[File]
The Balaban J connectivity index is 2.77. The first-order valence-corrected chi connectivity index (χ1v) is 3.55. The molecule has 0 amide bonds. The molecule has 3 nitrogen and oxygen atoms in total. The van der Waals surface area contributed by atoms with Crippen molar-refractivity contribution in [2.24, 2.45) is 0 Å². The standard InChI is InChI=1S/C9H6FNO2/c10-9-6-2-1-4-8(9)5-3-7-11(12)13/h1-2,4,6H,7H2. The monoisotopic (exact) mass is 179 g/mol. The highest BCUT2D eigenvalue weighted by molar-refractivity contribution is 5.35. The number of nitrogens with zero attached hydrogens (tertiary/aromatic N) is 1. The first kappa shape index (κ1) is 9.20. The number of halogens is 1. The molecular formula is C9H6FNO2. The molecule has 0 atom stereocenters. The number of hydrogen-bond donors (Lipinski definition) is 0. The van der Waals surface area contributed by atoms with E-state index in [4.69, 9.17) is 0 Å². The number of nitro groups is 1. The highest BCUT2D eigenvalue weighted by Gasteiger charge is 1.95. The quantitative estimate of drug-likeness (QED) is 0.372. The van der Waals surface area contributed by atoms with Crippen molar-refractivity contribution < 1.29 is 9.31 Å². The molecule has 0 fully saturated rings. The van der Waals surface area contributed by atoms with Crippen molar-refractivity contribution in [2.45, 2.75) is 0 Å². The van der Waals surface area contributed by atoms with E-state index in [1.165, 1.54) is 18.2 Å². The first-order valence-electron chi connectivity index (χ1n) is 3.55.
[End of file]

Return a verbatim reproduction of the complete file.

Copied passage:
The Balaban J connectivity index is 2.77. The first-order valence-corrected chi connectivity index (χ1v) is 3.55. The molecule has 0 amide bonds. The molecule has 3 nitrogen and oxygen atoms in total. The van der Waals surface area contributed by atoms with Crippen molar-refractivity contribution in [2.24, 2.45) is 0 Å². The standard InChI is InChI=1S/C9H6FNO2/c10-9-6-2-1-4-8(9)5-3-7-11(12)13/h1-2,4,6H,7H2. The monoisotopic (exact) mass is 179 g/mol. The highest BCUT2D eigenvalue weighted by molar-refractivity contribution is 5.35. The number of nitrogens with zero attached hydrogens (tertiary/aromatic N) is 1. The first kappa shape index (κ1) is 9.20. The number of halogens is 1. The molecular formula is C9H6FNO2. The molecule has 0 atom stereocenters. The number of hydrogen-bond donors (Lipinski definition) is 0. The van der Waals surface area contributed by atoms with E-state index in [4.69, 9.17) is 0 Å². The number of nitro groups is 1. The highest BCUT2D eigenvalue weighted by Gasteiger charge is 1.95. The quantitative estimate of drug-likeness (QED) is 0.372. The van der Waals surface area contributed by atoms with Crippen molar-refractivity contribution < 1.29 is 9.31 Å². The molecule has 0 fully saturated rings. The van der Waals surface area contributed by atoms with Crippen molar-refractivity contribution in [2.45, 2.75) is 0 Å². The van der Waals surface area contributed by atoms with E-state index in [1.165, 1.54) is 18.2 Å². The first-order valence-electron chi connectivity index (χ1n) is 3.55.